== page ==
Local politicians and bureaucrats in low- and middle-income countries play a crucial role in the distribution of aid dollars, acting as gatekeepers in determining which constituents receive aid, and to what degree that assistance is effective. In Ghana for example, district governments spend about 80 percent of their budgets on development projects, including schools, health clinics, etc.
There are many theories about why politicians choose to distribute aid in the ways they do, but little evidence to support one theory over another. Part of the reason is that it’s hard to distinguish when a politician builds a road to reward “core” supporters as opposed to when they build a road to convince “swing” voters that they should vote for her/him. If we, the researchers, measure support only after the election, the two might be indistinguishable. Using Ghana as our test case – a country we know well – we’re generating new research that addresses this empirical shortfall.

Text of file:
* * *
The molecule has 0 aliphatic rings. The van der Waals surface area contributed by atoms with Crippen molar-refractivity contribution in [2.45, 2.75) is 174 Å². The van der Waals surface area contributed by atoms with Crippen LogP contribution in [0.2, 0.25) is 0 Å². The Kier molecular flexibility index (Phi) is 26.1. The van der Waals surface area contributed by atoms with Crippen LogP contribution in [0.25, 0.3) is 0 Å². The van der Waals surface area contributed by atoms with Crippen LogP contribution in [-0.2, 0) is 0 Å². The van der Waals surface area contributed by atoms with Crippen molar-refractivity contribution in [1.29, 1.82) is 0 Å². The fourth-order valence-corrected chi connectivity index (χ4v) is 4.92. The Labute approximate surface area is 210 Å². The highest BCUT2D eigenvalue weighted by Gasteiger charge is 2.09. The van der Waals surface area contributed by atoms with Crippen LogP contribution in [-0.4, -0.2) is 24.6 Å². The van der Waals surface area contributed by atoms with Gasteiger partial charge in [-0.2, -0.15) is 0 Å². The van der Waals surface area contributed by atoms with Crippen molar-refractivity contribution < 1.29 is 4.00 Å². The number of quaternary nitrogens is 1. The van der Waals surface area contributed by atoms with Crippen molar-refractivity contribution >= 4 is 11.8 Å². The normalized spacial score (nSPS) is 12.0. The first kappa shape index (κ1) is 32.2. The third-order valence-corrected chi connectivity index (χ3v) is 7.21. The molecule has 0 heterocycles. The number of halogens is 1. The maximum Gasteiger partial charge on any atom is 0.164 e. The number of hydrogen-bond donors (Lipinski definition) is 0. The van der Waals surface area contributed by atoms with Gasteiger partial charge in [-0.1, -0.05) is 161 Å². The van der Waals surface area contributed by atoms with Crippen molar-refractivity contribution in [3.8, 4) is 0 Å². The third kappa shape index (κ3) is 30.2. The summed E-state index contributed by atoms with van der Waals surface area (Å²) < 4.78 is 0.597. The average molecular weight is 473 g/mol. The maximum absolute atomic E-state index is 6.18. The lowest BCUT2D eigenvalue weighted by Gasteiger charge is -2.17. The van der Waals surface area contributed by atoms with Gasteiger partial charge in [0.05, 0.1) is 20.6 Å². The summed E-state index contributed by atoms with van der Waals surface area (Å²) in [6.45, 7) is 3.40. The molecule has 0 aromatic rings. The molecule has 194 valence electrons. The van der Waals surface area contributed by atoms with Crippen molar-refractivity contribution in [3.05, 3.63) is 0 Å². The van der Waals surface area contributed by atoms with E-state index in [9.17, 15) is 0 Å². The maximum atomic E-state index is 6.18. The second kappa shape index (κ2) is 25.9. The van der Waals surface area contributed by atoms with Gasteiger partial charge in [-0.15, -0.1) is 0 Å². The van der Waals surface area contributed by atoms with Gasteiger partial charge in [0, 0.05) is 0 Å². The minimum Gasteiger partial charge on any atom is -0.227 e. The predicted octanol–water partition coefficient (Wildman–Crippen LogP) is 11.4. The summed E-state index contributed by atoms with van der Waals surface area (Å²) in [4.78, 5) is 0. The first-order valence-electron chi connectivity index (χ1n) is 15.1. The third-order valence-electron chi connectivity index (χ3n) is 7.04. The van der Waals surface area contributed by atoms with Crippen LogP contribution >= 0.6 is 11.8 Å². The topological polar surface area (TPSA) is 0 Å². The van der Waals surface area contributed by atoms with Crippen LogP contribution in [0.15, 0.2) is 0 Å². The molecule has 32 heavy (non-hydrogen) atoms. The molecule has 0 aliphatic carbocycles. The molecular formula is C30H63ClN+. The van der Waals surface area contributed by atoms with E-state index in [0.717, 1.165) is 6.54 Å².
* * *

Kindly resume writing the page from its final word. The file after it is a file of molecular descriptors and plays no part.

Erik Wibbels helps answer: "How are development projects allocated to different communities?"
Monday, April 18, 2016